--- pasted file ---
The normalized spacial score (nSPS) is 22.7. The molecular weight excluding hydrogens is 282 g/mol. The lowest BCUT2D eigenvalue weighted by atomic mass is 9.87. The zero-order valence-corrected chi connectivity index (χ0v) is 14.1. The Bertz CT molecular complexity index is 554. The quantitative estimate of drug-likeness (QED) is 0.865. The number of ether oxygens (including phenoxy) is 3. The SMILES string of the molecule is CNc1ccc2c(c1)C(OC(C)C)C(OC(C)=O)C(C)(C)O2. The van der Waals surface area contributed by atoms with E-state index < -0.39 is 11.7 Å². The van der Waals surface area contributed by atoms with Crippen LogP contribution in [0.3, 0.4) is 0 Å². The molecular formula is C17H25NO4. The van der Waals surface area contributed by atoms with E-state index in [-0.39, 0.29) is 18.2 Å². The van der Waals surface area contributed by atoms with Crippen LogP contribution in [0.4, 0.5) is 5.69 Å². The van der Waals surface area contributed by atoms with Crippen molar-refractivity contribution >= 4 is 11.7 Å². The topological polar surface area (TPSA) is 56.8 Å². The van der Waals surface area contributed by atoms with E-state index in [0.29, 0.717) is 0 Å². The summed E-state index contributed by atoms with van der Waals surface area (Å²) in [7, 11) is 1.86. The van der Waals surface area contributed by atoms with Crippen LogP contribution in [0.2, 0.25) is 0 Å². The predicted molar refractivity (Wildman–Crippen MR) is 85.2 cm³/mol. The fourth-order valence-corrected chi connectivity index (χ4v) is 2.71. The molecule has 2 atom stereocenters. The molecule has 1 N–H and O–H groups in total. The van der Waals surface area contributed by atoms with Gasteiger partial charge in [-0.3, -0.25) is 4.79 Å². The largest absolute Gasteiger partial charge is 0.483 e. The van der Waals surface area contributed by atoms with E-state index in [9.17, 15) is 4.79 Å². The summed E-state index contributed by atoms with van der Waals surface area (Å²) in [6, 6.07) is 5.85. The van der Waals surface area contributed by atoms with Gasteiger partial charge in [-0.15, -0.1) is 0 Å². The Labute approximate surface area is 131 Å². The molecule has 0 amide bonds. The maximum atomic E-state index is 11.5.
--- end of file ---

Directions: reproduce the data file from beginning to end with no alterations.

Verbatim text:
The normalized spacial score (nSPS) is 22.7. The molecular weight excluding hydrogens is 282 g/mol. The lowest BCUT2D eigenvalue weighted by atomic mass is 9.87. The zero-order valence-corrected chi connectivity index (χ0v) is 14.1. The Bertz CT molecular complexity index is 554. The quantitative estimate of drug-likeness (QED) is 0.865. The number of ether oxygens (including phenoxy) is 3. The SMILES string of the molecule is CNc1ccc2c(c1)C(OC(C)C)C(OC(C)=O)C(C)(C)O2. The van der Waals surface area contributed by atoms with E-state index < -0.39 is 11.7 Å². The van der Waals surface area contributed by atoms with Crippen LogP contribution in [0.3, 0.4) is 0 Å². The molecular formula is C17H25NO4. The van der Waals surface area contributed by atoms with E-state index in [-0.39, 0.29) is 18.2 Å². The van der Waals surface area contributed by atoms with Crippen LogP contribution in [0.4, 0.5) is 5.69 Å². The van der Waals surface area contributed by atoms with Crippen molar-refractivity contribution >= 4 is 11.7 Å². The topological polar surface area (TPSA) is 56.8 Å². The van der Waals surface area contributed by atoms with E-state index in [0.29, 0.717) is 0 Å². The summed E-state index contributed by atoms with van der Waals surface area (Å²) in [7, 11) is 1.86. The van der Waals surface area contributed by atoms with Crippen LogP contribution in [0.2, 0.25) is 0 Å². The predicted molar refractivity (Wildman–Crippen MR) is 85.2 cm³/mol. The fourth-order valence-corrected chi connectivity index (χ4v) is 2.71. The molecule has 2 atom stereocenters. The molecule has 1 N–H and O–H groups in total. The van der Waals surface area contributed by atoms with Gasteiger partial charge in [-0.3, -0.25) is 4.79 Å². The largest absolute Gasteiger partial charge is 0.483 e. The van der Waals surface area contributed by atoms with E-state index in [9.17, 15) is 4.79 Å². The summed E-state index contributed by atoms with van der Waals surface area (Å²) in [6, 6.07) is 5.85. The van der Waals surface area contributed by atoms with Gasteiger partial charge in [-0.15, -0.1) is 0 Å². The Labute approximate surface area is 131 Å². The molecule has 0 amide bonds. The maximum atomic E-state index is 11.5.